Hospitals and doctors are putting their paper records into digital form—and now you can, too. Having an electronic "personal health record" has been "a huge timesaver," says Suzanne Mintz of Kensington, Md., who runs the National Family Caregivers Association. Her husband, Steven, has had multiple sclerosis for 33 years, but they can now provide years of his neurological and medical reports to a new doctor at the touch of a button.
An array of Internet services and software for everything from desktops to pocket PDAs and cellphones now allows you to gather your medical information from various sources and update it easily. The idea: Having that health history at your fingertips—including any medications you're taking and the dosages, your lab results, and even your living will—makes for better, more coordinated care. It's particularly useful, says Eric Pan, an instructor in medicine at Harvard Medical School and a senior scientist at the Center for Information Technology Leadership, for the person "seeing an allergist, a cardiologist, and a radiologist—sometimes all in the same day."
If storing the data at home is what you aim to do, a desktop program or an Internet-based system like the one the Mintzes use may be the answer. HealthFrame is a downloadable product available for about $40 that lets users keep track of appointments and medications; input indicators like blood pressure, weight, and cholesterol and graph them over time; and attach original documents, such as doctors' notes and billing receipts. For $5 a month (or $8 for two people), the Internet-based Medikeeper adds access to a "MediLibrary" of information on diseases and a toll-free number that health professionals can call to access medical records in an emergency. Two weeks ago, Microsoft announced that it would enter the business. Users of its new online HealthVault service can upload and store their medical information free. For a fee of $9.95 a year, a HealthVault partner program called icePHR will soon make that information available to emergency medical personnel who are treating patients after accidents, say. They'll punch in a number stored in the person's cellphone.
Insurer plans. A growing number of health plan providers, including Kaiser Permanente, Aetna, and Partners Healthcare in Boston, are creating Internet-based systems that are integrated with the companies' own electronic medical records. Participants can add information as desired but have the advantage of being able to capture much of their data in one place.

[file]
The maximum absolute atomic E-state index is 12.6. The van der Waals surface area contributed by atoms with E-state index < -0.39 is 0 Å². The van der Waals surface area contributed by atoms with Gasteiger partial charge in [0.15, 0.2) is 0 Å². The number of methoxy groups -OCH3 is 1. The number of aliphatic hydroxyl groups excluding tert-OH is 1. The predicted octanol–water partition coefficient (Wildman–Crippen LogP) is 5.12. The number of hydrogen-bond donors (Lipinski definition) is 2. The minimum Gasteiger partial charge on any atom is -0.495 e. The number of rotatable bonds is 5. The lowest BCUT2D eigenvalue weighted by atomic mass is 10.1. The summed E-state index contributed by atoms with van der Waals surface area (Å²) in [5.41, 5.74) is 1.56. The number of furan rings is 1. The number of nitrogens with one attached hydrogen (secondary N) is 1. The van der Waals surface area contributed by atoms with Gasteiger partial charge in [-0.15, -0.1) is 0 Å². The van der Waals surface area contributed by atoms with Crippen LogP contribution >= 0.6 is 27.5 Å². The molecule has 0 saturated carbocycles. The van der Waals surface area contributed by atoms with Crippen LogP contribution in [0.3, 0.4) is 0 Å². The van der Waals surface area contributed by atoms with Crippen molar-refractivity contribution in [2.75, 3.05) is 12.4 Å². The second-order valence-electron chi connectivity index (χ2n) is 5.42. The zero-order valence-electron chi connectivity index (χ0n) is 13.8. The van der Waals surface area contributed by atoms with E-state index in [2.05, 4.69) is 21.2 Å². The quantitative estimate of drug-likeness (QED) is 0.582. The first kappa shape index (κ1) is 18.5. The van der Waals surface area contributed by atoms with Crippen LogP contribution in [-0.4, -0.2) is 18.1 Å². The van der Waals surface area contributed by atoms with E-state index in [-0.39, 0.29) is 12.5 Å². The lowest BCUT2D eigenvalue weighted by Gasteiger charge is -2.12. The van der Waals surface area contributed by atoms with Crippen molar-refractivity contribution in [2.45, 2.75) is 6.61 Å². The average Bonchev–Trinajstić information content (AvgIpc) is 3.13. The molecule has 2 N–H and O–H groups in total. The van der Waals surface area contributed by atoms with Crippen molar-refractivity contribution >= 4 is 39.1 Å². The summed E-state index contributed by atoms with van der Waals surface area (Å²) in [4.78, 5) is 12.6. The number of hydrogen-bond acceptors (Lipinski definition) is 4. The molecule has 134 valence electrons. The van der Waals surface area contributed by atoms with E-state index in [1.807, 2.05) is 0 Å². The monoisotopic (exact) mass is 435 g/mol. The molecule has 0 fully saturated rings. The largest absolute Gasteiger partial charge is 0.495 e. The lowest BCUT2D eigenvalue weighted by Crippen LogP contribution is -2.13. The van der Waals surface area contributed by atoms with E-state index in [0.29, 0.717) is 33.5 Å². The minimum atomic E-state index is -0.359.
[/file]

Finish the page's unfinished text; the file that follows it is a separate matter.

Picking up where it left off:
Some experts worry that insurers' information may not be specific enough, however. "Many of these systems rely on insurance billing codes for storing health data, which may not reflect the precise nature of your condition or may be too broad a description of the kind of care you have received," says Margret Amatayakul, a health information technology consultant in Illinois. Another point to consider: Do you have the right to update or change information in your record? Deborah Peel, a psychiatrist in Austin and founder of the Patient Privacy Rights Foundation, advises finding out whether the data can be shared with your employers, mined by other companies, or used to deny coverage.
If portability is your goal, you might consider the $50 EMRy Stick, which plugs into any USB flash drive. You can create up to 10 different medical profiles—a boon for large families—and print summaries of the data. By plugging the drive into their office computers, doctors can update the information for their patients while printing out copies for their own records. If the stick is lost—one curse of portability—patients are protected by a password and automatic data encryption. For $25 a year, MedeFile (medefile.com) lets users access their medical records from hand-held mobile devices like PDAs and smart phones and fax the records and emergency information to doctors and hospitals from anywhere there's a signal.
As is true with electronic budgeting and bill-paying, it takes some legwork—and computer savvy—to get started. The patient must gather the data and upload or input the information into the program. Another sticking point is that some doctors are hesitant to trust information provided by their patients. You'll certainly want to check out the security and privacy policies of the products or services you're comparing on their websites, advises Steve Downs, deputy director of Health Group at the Robert Wood Johnson Foundation. One place to find the websites of available products is myphr.com, a service of the American Health Information Management Association, which this month launched a public awareness campaign about the benefits of personal health records. The key perk? More control. Says Daniel Sands, senior medical informatics director at Cisco Systems and a practicing physician at Beth Israel Deaconess in Boston: "You as the patient are a much bigger stakeholder in your health than I am."